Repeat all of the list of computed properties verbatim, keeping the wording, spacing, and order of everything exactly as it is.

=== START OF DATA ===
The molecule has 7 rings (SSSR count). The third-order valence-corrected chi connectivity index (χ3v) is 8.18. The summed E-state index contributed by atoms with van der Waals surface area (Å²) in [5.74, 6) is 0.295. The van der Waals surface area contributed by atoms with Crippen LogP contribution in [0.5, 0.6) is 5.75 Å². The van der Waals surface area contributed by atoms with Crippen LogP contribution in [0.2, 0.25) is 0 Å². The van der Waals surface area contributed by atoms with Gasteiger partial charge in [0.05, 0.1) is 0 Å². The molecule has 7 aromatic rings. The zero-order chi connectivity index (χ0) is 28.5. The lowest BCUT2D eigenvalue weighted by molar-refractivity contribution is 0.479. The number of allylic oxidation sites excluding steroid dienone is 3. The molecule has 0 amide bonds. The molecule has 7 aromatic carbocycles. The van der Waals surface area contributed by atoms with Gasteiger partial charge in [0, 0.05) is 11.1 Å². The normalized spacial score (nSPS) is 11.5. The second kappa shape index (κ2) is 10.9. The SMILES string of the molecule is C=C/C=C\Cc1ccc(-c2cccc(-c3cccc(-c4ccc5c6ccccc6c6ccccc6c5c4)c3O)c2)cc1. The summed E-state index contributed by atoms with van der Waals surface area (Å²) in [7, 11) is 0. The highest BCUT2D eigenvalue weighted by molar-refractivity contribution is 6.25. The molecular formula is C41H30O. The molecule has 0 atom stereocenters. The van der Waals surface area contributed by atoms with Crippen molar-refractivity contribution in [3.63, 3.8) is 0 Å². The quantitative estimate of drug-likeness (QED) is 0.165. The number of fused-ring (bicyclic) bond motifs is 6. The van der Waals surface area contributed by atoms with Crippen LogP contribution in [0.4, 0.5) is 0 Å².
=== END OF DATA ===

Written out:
The molecule has 7 rings (SSSR count). The third-order valence-corrected chi connectivity index (χ3v) is 8.18. The summed E-state index contributed by atoms with van der Waals surface area (Å²) in [5.74, 6) is 0.295. The van der Waals surface area contributed by atoms with Crippen LogP contribution in [0.5, 0.6) is 5.75 Å². The van der Waals surface area contributed by atoms with Crippen LogP contribution in [0.2, 0.25) is 0 Å². The van der Waals surface area contributed by atoms with Gasteiger partial charge in [0.05, 0.1) is 0 Å². The molecule has 7 aromatic rings. The zero-order chi connectivity index (χ0) is 28.5. The lowest BCUT2D eigenvalue weighted by molar-refractivity contribution is 0.479. The number of allylic oxidation sites excluding steroid dienone is 3. The molecule has 0 amide bonds. The molecule has 7 aromatic carbocycles. The van der Waals surface area contributed by atoms with Gasteiger partial charge in [0, 0.05) is 11.1 Å². The normalized spacial score (nSPS) is 11.5. The second kappa shape index (κ2) is 10.9. The SMILES string of the molecule is C=C/C=C\Cc1ccc(-c2cccc(-c3cccc(-c4ccc5c6ccccc6c6ccccc6c5c4)c3O)c2)cc1. The summed E-state index contributed by atoms with van der Waals surface area (Å²) in [7, 11) is 0. The highest BCUT2D eigenvalue weighted by molar-refractivity contribution is 6.25. The molecular formula is C41H30O. The molecule has 0 atom stereocenters. The van der Waals surface area contributed by atoms with Crippen molar-refractivity contribution in [3.63, 3.8) is 0 Å². The quantitative estimate of drug-likeness (QED) is 0.165. The number of fused-ring (bicyclic) bond motifs is 6. The van der Waals surface area contributed by atoms with Crippen LogP contribution in [0.4, 0.5) is 0 Å².